It’s important that products, services and communications provided by business, government and organisations are accessible to people living with disability.
Accessibility guidelines are simple and easily integrated into everyday life. Here’s a quick guide to providing access for people with vision impairment.
If you want to find out more, contact us to speak to our Accessible Information Services team.
In Australia, it’s estimated that as many as 1.3 million people have a print disability. People with a print disability can’t read print, either because of vision impairment, a physical, perceptual or intellectual disability, poor literacy or language problems.
Producing publications in alternative formats gives people with a print disability the opportunity to participate more fully in mainstream Australian life.
The following guidelines will help you prepare printed materials for consumers who are vision impaired.
A strong contrast between type and paper is essential. Use black type on white, yellow or very pale paper. Only use tints behind type if the tint is very pale.
Black ink is preferred. However, other dark print may be used, for example greens, blues, reds or browns, if the ink is dark and the background is very pale. Do not use yellows or pale colours on coloured backgrounds, for example grey on blue. Type should only be reversed if the type size is large and thick, for example white type on a black or dark coloured background.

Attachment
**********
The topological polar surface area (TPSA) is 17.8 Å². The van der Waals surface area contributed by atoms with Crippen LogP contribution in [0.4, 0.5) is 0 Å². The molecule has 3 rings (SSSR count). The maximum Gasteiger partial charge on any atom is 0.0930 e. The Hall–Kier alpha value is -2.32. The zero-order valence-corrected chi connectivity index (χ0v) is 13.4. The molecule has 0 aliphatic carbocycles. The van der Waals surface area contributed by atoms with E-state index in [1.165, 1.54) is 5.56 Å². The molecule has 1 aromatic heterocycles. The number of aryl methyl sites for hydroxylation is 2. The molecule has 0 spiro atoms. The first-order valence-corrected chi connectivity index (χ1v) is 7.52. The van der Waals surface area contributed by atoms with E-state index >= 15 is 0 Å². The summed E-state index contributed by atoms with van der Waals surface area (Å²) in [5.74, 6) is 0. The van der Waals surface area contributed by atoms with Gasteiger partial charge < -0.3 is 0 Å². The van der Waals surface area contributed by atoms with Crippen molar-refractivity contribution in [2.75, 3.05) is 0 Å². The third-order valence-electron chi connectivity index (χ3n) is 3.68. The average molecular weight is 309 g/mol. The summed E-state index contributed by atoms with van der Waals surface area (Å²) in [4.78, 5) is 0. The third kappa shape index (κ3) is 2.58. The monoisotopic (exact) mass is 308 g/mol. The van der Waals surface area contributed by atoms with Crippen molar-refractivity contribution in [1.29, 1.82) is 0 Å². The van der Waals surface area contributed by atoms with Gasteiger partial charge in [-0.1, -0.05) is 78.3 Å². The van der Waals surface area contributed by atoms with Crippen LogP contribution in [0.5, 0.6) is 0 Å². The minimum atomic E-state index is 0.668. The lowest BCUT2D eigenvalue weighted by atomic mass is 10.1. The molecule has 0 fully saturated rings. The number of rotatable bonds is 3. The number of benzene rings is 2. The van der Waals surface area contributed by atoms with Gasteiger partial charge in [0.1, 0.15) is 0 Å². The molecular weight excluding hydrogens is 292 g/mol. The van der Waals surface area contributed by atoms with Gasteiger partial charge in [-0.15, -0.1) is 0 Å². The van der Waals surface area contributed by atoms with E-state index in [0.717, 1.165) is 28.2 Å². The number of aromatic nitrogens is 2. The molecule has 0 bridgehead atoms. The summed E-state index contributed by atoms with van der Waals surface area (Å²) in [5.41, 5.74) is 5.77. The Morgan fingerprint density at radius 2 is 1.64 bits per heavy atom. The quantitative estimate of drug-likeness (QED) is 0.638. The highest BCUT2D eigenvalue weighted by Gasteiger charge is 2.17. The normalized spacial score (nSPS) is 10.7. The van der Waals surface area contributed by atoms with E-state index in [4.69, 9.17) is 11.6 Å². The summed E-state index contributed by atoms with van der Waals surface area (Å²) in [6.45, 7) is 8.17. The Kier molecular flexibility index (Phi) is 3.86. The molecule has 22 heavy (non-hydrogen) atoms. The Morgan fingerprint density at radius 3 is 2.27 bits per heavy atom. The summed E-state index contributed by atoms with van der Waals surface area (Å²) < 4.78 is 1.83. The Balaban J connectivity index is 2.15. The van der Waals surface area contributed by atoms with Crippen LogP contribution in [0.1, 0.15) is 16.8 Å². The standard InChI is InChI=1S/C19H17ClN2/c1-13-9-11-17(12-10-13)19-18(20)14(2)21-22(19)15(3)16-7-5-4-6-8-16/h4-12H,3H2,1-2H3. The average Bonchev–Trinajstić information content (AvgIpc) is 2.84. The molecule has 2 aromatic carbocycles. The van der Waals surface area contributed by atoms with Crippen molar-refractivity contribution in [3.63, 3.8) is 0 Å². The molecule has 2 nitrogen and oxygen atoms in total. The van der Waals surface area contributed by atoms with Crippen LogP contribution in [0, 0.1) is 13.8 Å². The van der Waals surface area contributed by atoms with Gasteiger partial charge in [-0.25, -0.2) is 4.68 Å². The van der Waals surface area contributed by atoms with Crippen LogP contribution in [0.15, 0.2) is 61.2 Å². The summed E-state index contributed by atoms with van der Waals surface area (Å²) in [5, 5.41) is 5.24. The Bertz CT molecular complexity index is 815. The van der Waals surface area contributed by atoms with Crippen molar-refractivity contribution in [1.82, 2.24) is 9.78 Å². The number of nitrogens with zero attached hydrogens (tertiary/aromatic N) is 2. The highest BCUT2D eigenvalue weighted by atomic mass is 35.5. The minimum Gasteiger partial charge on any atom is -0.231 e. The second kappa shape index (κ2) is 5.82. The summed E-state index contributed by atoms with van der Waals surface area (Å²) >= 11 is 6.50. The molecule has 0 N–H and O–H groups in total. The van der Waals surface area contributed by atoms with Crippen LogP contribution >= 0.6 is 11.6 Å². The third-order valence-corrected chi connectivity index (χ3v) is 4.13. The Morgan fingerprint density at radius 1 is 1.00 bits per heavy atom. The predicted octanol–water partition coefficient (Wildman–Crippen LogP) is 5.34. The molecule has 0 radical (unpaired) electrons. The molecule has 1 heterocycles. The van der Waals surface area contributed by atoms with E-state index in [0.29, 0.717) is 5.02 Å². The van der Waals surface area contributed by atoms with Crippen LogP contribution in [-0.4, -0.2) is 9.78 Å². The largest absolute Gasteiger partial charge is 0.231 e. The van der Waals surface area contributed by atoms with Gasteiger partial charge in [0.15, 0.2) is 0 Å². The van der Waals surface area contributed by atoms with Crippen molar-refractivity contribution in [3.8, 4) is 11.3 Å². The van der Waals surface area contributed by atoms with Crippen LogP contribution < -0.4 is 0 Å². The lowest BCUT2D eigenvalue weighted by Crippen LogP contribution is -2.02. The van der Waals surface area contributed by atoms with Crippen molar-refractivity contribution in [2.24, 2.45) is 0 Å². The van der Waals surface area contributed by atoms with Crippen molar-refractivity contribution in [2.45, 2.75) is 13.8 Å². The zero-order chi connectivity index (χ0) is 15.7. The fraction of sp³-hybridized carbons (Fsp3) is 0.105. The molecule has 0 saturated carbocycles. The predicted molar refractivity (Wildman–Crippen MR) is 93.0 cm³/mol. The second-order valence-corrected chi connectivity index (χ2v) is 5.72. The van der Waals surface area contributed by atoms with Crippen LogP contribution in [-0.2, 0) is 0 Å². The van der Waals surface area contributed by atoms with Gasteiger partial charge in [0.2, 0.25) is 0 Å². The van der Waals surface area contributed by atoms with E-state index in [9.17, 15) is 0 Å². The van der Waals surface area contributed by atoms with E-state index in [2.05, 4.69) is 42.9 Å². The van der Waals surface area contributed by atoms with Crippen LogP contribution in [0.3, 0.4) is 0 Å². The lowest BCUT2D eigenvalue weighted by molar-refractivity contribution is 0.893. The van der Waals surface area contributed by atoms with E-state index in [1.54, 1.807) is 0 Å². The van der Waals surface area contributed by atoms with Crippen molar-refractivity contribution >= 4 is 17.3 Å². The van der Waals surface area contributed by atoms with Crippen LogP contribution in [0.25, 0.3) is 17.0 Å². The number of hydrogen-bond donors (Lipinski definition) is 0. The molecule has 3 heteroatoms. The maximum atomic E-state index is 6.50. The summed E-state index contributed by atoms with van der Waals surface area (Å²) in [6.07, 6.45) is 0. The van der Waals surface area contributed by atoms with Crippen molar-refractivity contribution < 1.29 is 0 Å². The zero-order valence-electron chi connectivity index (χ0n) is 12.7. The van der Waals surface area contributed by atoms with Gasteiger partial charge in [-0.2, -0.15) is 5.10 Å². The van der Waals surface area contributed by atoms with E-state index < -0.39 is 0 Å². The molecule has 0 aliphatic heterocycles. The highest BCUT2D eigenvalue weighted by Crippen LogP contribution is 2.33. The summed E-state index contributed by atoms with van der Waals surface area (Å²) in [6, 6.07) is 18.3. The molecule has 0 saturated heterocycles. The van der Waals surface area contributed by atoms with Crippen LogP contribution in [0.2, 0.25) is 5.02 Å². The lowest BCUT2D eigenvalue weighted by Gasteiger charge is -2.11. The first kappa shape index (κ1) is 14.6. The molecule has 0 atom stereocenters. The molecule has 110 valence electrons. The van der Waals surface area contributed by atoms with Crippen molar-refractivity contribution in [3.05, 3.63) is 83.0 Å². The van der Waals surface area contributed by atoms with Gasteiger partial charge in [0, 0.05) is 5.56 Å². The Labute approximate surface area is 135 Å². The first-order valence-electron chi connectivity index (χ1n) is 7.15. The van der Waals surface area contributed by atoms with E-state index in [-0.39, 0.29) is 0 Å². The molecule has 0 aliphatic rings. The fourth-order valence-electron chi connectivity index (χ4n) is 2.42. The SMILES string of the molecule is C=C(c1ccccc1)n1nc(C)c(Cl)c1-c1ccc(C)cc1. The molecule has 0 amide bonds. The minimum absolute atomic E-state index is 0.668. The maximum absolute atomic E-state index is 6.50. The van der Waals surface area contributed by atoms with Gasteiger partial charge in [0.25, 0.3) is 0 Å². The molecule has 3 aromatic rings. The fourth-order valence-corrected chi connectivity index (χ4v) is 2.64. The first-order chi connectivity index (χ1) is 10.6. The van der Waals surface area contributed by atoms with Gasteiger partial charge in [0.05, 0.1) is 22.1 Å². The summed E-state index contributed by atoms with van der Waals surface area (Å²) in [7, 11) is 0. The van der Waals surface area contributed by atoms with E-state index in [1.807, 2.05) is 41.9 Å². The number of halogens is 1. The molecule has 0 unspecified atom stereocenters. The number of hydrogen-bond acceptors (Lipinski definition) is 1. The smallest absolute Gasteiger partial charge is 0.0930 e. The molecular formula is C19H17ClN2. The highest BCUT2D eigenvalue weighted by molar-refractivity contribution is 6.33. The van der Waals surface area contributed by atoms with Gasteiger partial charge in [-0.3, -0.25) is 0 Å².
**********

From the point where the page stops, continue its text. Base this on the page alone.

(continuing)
The choice of choice of typeface can make a significant difference. Sans serif fonts like Arial or Helvetica are the most accessible. Wherever possible use a standard print size of 12 point. For large print text the recommended size is 18 point.
It can be appropriate to use different typefaces for some applications, like an Excel spreadsheet, posters or displays. Very thin, light, or bizarre typefaces make legibility difficult for people with vision impairment.
Lay information out simply and clearly:
- Leave space between paragraphs
- Don’t cram the page – use a second page when needed
- Have generous margins
- Use a large margin or a vertical rule (for large print) between columns
- Use bold for headings
- Do not underline
- Use italics sparingly
- Use hyphenation sparingly.
Large Print is useful for people who have some vision but can’t read standard size print, particularly for reference material, timetables, etc. Large print requires no special skills or equipment to access, and can benefit even people with slight vision impairments.
Text materials in digital format can be accessed by anyone whose computer has large screen text, voice or Braille output. Digital format is one of the easiest, cheapest and most effective ways to provide information to people who are blind or vision impaired.